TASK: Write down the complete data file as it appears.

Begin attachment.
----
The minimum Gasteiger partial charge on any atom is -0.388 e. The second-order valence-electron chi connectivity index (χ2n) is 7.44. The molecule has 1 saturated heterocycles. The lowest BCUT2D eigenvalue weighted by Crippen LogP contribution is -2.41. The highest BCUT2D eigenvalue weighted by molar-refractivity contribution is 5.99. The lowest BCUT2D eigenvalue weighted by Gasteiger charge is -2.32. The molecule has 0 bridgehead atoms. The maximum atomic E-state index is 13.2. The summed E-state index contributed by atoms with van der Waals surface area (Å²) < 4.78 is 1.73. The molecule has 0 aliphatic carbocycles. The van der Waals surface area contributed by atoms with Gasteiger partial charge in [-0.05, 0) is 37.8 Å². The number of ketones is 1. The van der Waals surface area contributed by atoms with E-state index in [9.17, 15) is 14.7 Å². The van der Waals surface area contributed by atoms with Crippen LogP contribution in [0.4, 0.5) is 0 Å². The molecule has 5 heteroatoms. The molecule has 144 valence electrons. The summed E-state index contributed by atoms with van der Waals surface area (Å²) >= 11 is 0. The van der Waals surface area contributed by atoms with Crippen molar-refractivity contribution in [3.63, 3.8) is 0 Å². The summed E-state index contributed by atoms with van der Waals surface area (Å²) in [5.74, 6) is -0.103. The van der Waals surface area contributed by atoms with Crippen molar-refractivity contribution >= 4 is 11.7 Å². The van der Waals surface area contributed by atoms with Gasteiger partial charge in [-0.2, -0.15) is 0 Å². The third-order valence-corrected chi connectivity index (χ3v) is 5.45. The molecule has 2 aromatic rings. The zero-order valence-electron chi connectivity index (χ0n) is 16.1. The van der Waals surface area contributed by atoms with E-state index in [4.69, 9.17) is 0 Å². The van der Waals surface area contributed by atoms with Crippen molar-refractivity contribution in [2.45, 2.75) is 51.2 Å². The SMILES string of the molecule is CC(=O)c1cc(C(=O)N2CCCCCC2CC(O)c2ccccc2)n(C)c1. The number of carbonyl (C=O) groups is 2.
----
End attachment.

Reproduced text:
The minimum Gasteiger partial charge on any atom is -0.388 e. The second-order valence-electron chi connectivity index (χ2n) is 7.44. The molecule has 1 saturated heterocycles. The lowest BCUT2D eigenvalue weighted by Crippen LogP contribution is -2.41. The highest BCUT2D eigenvalue weighted by molar-refractivity contribution is 5.99. The lowest BCUT2D eigenvalue weighted by Gasteiger charge is -2.32. The molecule has 0 bridgehead atoms. The maximum atomic E-state index is 13.2. The summed E-state index contributed by atoms with van der Waals surface area (Å²) < 4.78 is 1.73. The molecule has 0 aliphatic carbocycles. The van der Waals surface area contributed by atoms with Gasteiger partial charge in [-0.05, 0) is 37.8 Å². The number of ketones is 1. The van der Waals surface area contributed by atoms with E-state index in [9.17, 15) is 14.7 Å². The van der Waals surface area contributed by atoms with Crippen LogP contribution in [0.4, 0.5) is 0 Å². The molecule has 5 heteroatoms. The molecule has 144 valence electrons. The summed E-state index contributed by atoms with van der Waals surface area (Å²) >= 11 is 0. The van der Waals surface area contributed by atoms with Crippen molar-refractivity contribution in [3.63, 3.8) is 0 Å². The summed E-state index contributed by atoms with van der Waals surface area (Å²) in [5.74, 6) is -0.103. The van der Waals surface area contributed by atoms with Crippen molar-refractivity contribution >= 4 is 11.7 Å². The van der Waals surface area contributed by atoms with Gasteiger partial charge in [-0.2, -0.15) is 0 Å². The third-order valence-corrected chi connectivity index (χ3v) is 5.45. The molecule has 2 aromatic rings. The zero-order valence-electron chi connectivity index (χ0n) is 16.1. The van der Waals surface area contributed by atoms with E-state index in [4.69, 9.17) is 0 Å². The van der Waals surface area contributed by atoms with Crippen molar-refractivity contribution in [2.45, 2.75) is 51.2 Å². The SMILES string of the molecule is CC(=O)c1cc(C(=O)N2CCCCCC2CC(O)c2ccccc2)n(C)c1. The number of carbonyl (C=O) groups is 2.